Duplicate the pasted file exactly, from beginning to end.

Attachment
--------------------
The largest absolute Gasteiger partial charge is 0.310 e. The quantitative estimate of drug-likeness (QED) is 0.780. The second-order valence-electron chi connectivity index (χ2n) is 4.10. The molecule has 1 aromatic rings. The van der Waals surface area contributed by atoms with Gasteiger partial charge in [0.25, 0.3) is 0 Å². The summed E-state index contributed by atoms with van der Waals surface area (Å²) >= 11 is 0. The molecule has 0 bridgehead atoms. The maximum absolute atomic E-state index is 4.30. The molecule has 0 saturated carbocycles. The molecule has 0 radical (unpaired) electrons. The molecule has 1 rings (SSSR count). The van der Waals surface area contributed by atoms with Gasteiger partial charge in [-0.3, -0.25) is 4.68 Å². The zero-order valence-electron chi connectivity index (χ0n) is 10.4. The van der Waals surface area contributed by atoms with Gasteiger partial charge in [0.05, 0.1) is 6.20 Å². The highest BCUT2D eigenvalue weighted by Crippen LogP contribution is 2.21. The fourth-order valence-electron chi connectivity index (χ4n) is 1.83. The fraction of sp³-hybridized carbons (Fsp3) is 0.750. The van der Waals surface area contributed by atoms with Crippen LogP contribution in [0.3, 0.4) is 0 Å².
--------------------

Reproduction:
The largest absolute Gasteiger partial charge is 0.310 e. The quantitative estimate of drug-likeness (QED) is 0.780. The second-order valence-electron chi connectivity index (χ2n) is 4.10. The molecule has 1 aromatic rings. The van der Waals surface area contributed by atoms with Gasteiger partial charge in [0.25, 0.3) is 0 Å². The summed E-state index contributed by atoms with van der Waals surface area (Å²) >= 11 is 0. The molecule has 0 bridgehead atoms. The maximum absolute atomic E-state index is 4.30. The molecule has 0 saturated carbocycles. The molecule has 0 radical (unpaired) electrons. The molecule has 1 rings (SSSR count). The van der Waals surface area contributed by atoms with Gasteiger partial charge in [-0.3, -0.25) is 4.68 Å². The zero-order valence-electron chi connectivity index (χ0n) is 10.4. The van der Waals surface area contributed by atoms with Gasteiger partial charge in [0.05, 0.1) is 6.20 Å². The highest BCUT2D eigenvalue weighted by Crippen LogP contribution is 2.21. The fourth-order valence-electron chi connectivity index (χ4n) is 1.83. The fraction of sp³-hybridized carbons (Fsp3) is 0.750. The van der Waals surface area contributed by atoms with Crippen LogP contribution in [0.3, 0.4) is 0 Å².